Architecture Reviews at Brightcove


We believe in continuous improvement at Brightcove. That applies to more than just ourselves and our software: it also applies to our processes. Recently, a group of us got together to talk about how our architecture review process was working for us and decided to give it a refresh. We want an architecture review process that is:

  • Iterative
  • Comfortable
  • Adaptable to different types of projects
  • Respectful to the expertise of the participants

The end result was the following document that describes our updated process.

What is architecture?

Software architecture is about making fundamental structural choices that are costly to change once implemented. [source]

What is the process?

Designing software is a continuous process. If it was possible to know everything we need to know to make perfect decisions up front, we wouldn’t need agile. To reflect this, our architecture review process has several steps that can be adapted to the needs of each project.

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It may not be necessary to perform all these steps. It may be helpful to repeat steps. Generally, a review and a retrospective should be considered the minimum. Do whatever makes the most sense to achieve the following goals:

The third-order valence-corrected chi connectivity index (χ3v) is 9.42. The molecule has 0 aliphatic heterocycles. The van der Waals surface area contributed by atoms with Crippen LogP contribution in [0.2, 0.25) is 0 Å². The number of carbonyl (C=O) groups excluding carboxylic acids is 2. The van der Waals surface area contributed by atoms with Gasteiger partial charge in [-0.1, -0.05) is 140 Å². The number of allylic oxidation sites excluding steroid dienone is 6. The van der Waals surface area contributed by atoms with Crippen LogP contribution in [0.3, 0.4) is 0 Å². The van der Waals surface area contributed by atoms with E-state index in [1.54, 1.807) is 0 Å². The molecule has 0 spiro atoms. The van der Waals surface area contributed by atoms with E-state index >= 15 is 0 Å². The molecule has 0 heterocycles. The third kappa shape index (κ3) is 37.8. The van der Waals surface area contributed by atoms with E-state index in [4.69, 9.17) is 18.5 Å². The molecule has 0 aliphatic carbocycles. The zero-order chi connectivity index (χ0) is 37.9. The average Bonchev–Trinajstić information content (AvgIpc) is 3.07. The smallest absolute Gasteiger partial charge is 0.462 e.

• Make the best software architecture decisions possible
  • Produce useful engineering documentation
  • Learn along the way and adapt your plans to what you learn
  • Keep your peers informed of what you’ve decided and what you’ve learned

The following sections describe each step in the process.

Architecture Workshop

Maybe you’re planning a new project, but just don’t know how to implement it yet. Maybe you have a challenge that isn’t fully defined yet. Maybe you have three different perspectives on a challenge and are not sure how to pick one. Maybe you have an idea for an architectural change and would like to connect it to a problem statement. Rather than hunkering down and trying to answer these questions in a silo, it’s good to start talking to other experts early. This makes it easier to incorporate feedback and consider big changes before the plan gets too established. It also helps the architecture review run smoothly, since the architecture will be more ready.


  • Invite subject matter experts (eg: leads of impacted teams)
  • Invite the architecture reviews Slack channel
  • Suggest 3-8 attendees


  • Start by fully providing the context and explaining the problem that needs to be solved. Inviting someone who has no pre-existing knowledge can help hone the problem statement and challenge assumptions.
  • Architecture workshops can be speculative. Maybe the idea won’t end up moving forward, or it could become a hackweek project instead. No problem! If all you’ve done is gotten some experts to discuss and learn more about the challenges we face, it was a win.
  • If there are too many unknowns to move forward, consider some research activities then try again. Prototypes, research spikes, and reading are useful tools in this phase.
  • Invite non-experts too. This is a good opportunity to give people more experience in architecture design. The best way to learn how to design good architecture is to either try it yourself and fail a few times or watch other people do it.

Architecture Review